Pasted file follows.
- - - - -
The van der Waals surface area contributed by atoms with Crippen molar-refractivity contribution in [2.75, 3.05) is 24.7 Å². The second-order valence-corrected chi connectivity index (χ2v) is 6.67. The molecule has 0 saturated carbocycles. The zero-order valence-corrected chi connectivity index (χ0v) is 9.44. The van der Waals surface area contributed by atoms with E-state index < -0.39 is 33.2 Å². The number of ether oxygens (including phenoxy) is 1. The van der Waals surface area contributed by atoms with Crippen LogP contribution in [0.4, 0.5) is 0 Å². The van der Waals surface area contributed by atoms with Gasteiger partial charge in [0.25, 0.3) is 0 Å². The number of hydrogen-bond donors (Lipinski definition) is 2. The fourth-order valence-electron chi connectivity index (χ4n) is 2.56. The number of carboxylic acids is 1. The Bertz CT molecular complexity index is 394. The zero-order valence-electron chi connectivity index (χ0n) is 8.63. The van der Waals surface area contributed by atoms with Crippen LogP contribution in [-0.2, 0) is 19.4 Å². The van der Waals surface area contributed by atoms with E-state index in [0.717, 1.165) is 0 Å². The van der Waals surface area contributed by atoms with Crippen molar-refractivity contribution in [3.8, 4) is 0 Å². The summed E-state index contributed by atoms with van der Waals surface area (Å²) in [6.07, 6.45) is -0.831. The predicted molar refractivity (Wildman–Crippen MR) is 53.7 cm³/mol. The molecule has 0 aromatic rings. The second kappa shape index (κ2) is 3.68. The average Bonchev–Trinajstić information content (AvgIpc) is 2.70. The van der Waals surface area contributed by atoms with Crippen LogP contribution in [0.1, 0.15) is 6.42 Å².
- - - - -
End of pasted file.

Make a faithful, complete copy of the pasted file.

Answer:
The van der Waals surface area contributed by atoms with Crippen molar-refractivity contribution in [2.75, 3.05) is 24.7 Å². The second-order valence-corrected chi connectivity index (χ2v) is 6.67. The molecule has 0 saturated carbocycles. The zero-order valence-corrected chi connectivity index (χ0v) is 9.44. The van der Waals surface area contributed by atoms with E-state index < -0.39 is 33.2 Å². The number of ether oxygens (including phenoxy) is 1. The van der Waals surface area contributed by atoms with Crippen LogP contribution in [0.4, 0.5) is 0 Å². The van der Waals surface area contributed by atoms with Gasteiger partial charge in [0.25, 0.3) is 0 Å². The number of hydrogen-bond donors (Lipinski definition) is 2. The fourth-order valence-electron chi connectivity index (χ4n) is 2.56. The number of carboxylic acids is 1. The Bertz CT molecular complexity index is 394. The zero-order valence-electron chi connectivity index (χ0n) is 8.63. The van der Waals surface area contributed by atoms with Crippen LogP contribution in [-0.2, 0) is 19.4 Å². The van der Waals surface area contributed by atoms with E-state index in [0.717, 1.165) is 0 Å². The van der Waals surface area contributed by atoms with Crippen molar-refractivity contribution in [3.8, 4) is 0 Å². The summed E-state index contributed by atoms with van der Waals surface area (Å²) in [6.07, 6.45) is -0.831. The predicted molar refractivity (Wildman–Crippen MR) is 53.7 cm³/mol. The molecule has 0 aromatic rings. The second kappa shape index (κ2) is 3.68. The average Bonchev–Trinajstić information content (AvgIpc) is 2.70. The van der Waals surface area contributed by atoms with Crippen LogP contribution in [0.1, 0.15) is 6.42 Å².